12 Years in the Making
Director Richard Linklater’s new film Boyhood is a movie twelve years in the making… literally. The movie began filming in 2002 and finally wrapped in 2013. A combination of narrative and experimental filmmaking, the movie follows its central characters over that same time period as the actors continue to age realistically. It is a fascinating idea that works on the experimental level, but that just fails to pack enough drama to fill its 165-minute narrative.
The boy of the title is Mason, the child of a broken home who lives with his mother and spends the occasional weekend or afternoon with his father. The movie follows him as he advances from grammar school to college, experiencing many of the experiences most boys go through during that time. We see him discover the female form with his childhood friends, be introduced to drugs and alcohol through his teenage friends (and step-fathers), and become a talented photographer as he prepares to move on to college and adulthood. Through Mason’s eyes, the audience also sees the growth of his older sister, the progress made by his laid-back father, and the emotional weight felt by the mother who did her best to raise her kids despite her poor taste in male role models for them.
Mason is played by newcomer Ellar Coltrane, who has been working consistently for twelve years and now finally has something to show for it. Coltrane is good in the movie, but the character does come off as something like a blank slate. He is merely an observer to most of the major events that take place in the movie. He’s left to react, but he does not do much reacting, at least not for the majority of the film. It is not until the last act that we really begin to see the character that Mason has developed into, as he shares his often profound thoughts in speeches that sound similar to those that punctuate Linklater’s Before Sunrise trilogy.
For much of the film, the most entertaining scenes are those involving Ethan Hawke as Mason’s father. This makes sense in the context of the story. Hawke’s character—listed in the credits simply as “Dad”—is the one who takes Mason and his sister on fun weekend excursions and takes them bowling in the afternoon. The serious scenes are with Mom, played by Patricia Arquette, as she tries courageously to teach her kids to make good decisions even while making some poor ones herself. Her efforts to keep her children in something resembling a traditional family often end with disastrous results. It felt like Mason would eventually need to confront one of his abusive step-fathers as part of his growing up process, but that confrontation never really materializes.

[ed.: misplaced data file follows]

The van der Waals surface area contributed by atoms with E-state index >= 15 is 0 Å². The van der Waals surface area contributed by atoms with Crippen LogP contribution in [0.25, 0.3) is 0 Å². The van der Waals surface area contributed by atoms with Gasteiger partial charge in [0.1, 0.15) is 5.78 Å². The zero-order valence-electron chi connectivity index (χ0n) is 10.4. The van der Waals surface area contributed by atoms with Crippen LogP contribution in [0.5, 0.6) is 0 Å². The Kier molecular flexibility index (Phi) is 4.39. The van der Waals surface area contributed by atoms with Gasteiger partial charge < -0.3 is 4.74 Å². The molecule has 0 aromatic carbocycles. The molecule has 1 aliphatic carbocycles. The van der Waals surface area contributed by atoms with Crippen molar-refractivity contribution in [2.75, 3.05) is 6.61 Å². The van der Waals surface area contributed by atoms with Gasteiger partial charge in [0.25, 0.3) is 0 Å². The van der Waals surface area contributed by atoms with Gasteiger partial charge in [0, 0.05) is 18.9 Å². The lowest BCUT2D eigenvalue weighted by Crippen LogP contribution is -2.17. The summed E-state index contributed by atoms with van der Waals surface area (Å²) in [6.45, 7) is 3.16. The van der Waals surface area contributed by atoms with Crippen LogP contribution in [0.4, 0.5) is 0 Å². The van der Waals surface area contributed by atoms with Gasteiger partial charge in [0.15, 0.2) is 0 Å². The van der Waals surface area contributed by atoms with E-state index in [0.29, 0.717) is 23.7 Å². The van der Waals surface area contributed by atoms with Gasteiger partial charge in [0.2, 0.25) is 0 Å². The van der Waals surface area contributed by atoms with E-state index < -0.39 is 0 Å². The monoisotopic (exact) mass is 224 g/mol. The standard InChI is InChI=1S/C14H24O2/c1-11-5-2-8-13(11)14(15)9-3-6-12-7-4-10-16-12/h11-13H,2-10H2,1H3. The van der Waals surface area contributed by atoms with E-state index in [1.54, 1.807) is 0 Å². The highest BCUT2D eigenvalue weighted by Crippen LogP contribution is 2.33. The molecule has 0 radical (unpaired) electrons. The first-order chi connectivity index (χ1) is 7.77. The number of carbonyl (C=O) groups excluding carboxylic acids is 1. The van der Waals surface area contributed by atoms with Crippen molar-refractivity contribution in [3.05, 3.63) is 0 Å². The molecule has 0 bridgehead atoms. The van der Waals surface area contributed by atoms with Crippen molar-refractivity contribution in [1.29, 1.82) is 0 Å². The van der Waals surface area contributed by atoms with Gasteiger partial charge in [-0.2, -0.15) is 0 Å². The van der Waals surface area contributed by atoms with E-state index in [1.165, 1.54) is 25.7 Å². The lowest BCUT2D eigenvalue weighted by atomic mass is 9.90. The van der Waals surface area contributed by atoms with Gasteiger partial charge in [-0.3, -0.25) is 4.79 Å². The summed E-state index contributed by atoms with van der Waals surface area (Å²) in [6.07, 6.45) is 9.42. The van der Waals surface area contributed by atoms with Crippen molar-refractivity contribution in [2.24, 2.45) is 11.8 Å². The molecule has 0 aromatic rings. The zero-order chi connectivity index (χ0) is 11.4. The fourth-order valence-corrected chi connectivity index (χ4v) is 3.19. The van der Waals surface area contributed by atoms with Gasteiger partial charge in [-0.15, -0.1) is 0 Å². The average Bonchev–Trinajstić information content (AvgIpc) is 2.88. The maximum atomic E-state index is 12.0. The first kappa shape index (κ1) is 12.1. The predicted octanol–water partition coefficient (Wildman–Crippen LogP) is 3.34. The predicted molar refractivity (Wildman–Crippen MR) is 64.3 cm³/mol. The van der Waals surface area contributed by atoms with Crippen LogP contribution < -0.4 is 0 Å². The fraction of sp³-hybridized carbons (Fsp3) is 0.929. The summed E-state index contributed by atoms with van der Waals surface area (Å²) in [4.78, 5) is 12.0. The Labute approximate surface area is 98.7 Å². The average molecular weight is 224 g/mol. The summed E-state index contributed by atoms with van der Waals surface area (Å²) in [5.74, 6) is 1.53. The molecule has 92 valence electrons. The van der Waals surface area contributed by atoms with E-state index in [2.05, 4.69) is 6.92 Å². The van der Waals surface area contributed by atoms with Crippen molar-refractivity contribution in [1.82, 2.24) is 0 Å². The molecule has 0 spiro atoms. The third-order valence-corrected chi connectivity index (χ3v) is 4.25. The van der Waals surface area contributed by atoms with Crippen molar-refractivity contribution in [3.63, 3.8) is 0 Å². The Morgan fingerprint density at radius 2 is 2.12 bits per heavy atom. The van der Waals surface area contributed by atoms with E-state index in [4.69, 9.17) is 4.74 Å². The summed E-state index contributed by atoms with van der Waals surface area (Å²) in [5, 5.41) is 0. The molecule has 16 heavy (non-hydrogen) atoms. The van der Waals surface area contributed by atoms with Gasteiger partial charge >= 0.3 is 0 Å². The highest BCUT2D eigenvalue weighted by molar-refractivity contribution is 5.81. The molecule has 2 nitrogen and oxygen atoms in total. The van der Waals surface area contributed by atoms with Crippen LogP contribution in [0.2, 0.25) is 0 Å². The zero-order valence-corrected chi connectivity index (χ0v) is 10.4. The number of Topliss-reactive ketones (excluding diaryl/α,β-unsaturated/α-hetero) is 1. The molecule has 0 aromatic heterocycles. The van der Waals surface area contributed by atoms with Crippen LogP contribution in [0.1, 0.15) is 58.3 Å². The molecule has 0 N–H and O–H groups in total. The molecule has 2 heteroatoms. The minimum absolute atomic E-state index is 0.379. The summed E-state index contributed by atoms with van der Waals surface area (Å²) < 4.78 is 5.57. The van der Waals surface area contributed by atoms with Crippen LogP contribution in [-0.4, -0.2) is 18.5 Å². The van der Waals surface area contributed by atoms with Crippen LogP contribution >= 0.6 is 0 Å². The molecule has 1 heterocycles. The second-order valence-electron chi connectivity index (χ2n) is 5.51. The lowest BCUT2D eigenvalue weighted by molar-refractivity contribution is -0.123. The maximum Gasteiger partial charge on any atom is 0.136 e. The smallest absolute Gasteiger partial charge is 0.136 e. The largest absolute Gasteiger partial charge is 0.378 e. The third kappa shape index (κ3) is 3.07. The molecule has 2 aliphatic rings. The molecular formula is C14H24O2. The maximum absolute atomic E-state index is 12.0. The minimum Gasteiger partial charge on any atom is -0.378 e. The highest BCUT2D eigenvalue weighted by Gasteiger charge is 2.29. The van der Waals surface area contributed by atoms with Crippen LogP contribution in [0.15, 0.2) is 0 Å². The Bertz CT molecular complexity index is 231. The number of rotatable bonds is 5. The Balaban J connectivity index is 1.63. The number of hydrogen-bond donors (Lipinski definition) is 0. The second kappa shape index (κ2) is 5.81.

Along with being a document of a young boy’s life, Boyhood also documents the changes in technology, music, politics, and world affairs over the past twelve years. Often, the audience will be able to figure out which year it is by the song playing on the soundtrack or the type of cell phone the characters are using. The occasional news clip give us an idea of what was going on in the world at any given time in the story and we see Roger Clemens pitching for the Houston Astros sometime before his career became tainted by the steroids scandal. And yes, only a few years ago, none of us thought that any Star Wars movies to take place after the original trilogy would ever get made.
Boyhood has its share of moments; some humorous, some heartfelt, others contemplative. However, these moments are spread thin throughout the movie’s lengthy running time. It would have been nice to see Mason be more active within his own life story, but for the most part it seems as if he is just drifting through it. Definitely a fascinating experiment, Boyhood is certainly worth watching, but as an entertainment, it does not quite grow to its potential.
Boyhood is rated R for “language including sexual references, and for teen drug and alcohol use.” The R rating caught me by surprise, as it felt that it could possibly have gotten away with a PG-13 rating. There are definitely some sex, drugs, and alcohol references always involving minors, though, so it is probably best for the rating board to err on the R side.
Courtesy of a local publicist, Jeff attended a promotional screening of Boyhood.